SHP and 'What is history?'


Published: 6th March 1998

In the 1970s a new approach to history teaching was developed through the auspices of the Schools Council History Project (SCHP) later named the Schools History Project (SHP). In order to engage pupils (and reverse the perceived danger of a declining uptake of history amongst pupils) the project authors designed activities that were intended to motivate pupils and enable them to think critically. The approach, which involved sifting sources, making inferences and deductions, selecting evidence and reaching conclusions was designed to replicate in part that of the historian. The underlying philosophy was also influenced by debates about the nature of history and about how pupils learn history.

Year 9 pupils studied a ‘What is history' course which involved a number of units, including:

  • Mark Pullen: In this unit pupils were asked to use clues to work out what happened to a student called Mark Pullen. The objective was for the pupils to reach conclusions based on evidence in a similar way to an historian.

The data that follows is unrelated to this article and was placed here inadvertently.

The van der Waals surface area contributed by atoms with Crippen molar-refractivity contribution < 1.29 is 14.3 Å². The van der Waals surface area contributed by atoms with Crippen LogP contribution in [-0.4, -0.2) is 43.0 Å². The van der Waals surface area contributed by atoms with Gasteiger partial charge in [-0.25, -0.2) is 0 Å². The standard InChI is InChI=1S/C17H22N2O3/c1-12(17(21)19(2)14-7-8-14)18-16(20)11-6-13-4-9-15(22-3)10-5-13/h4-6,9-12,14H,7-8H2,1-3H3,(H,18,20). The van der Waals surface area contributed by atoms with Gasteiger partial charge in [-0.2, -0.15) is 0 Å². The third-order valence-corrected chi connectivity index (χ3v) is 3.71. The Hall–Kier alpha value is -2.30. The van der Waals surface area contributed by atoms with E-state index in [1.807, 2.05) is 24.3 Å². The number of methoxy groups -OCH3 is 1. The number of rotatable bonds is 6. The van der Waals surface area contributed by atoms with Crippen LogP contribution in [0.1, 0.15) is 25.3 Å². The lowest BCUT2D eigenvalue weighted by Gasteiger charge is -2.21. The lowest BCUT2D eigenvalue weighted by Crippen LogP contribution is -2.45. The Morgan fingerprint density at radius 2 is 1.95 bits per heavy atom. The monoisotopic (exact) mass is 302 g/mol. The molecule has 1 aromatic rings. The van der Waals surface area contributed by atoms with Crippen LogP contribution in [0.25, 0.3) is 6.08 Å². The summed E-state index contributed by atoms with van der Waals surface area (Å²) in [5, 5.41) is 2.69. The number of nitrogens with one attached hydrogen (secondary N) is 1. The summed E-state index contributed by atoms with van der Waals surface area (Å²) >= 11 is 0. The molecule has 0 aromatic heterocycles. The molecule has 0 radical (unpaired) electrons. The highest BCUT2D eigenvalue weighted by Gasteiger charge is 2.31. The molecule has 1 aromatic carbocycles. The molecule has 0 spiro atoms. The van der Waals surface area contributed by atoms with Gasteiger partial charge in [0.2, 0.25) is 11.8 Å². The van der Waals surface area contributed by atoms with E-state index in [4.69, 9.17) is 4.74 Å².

• Bodies in the Bog and Sutton Hoo: Pupils were then asked to apply the skills they had learnt in the previous unit in genuine historical contexts: the Sutton Hoo ship burial and the bodies found in the Danish peat-bogs.

The approach used in the SHP course influenced both textbook writers and examiners. Textbooks included units on ‘What is history' and used historical contexts such as the murder of the Princes in the Tower to enable pupils to solve mysteries from the past. The SHP O level (later GCSE course) included further units designed to enable pupils to use what were termed ‘primary' and ‘secondary' sources to investigate a topic in depth and to pursue a local study. GCSE examinations sometimes included a source paper in which pupils were given sources relating to a unfamiliar topic. (In SHP this was Paper 2.) These were carefully crafted to allow pupils to pursue an enquiry, such as ‘Who was King Arthur' and to draw conclusions in the examination based entirely on the evidence drawn from the sources.

With the advent of the National Curriculum, the ‘What is history?' approach often disappeared because of the weight of content to be taught. (Although it was suggested that it the approach could be translated into new content areas.) The revision of the GCSE criteria in 1998 included a greater emphasis on the need to make links between wider contextual knowledge and the evidence that can be derived from sources. This spelt the end of the ‘unseen' Paper 2 of the SHP GCSE. More recently the greater flexibility in the 2000 history order  led to the inclusion of the ‘What is history?' approach in some textbooks.

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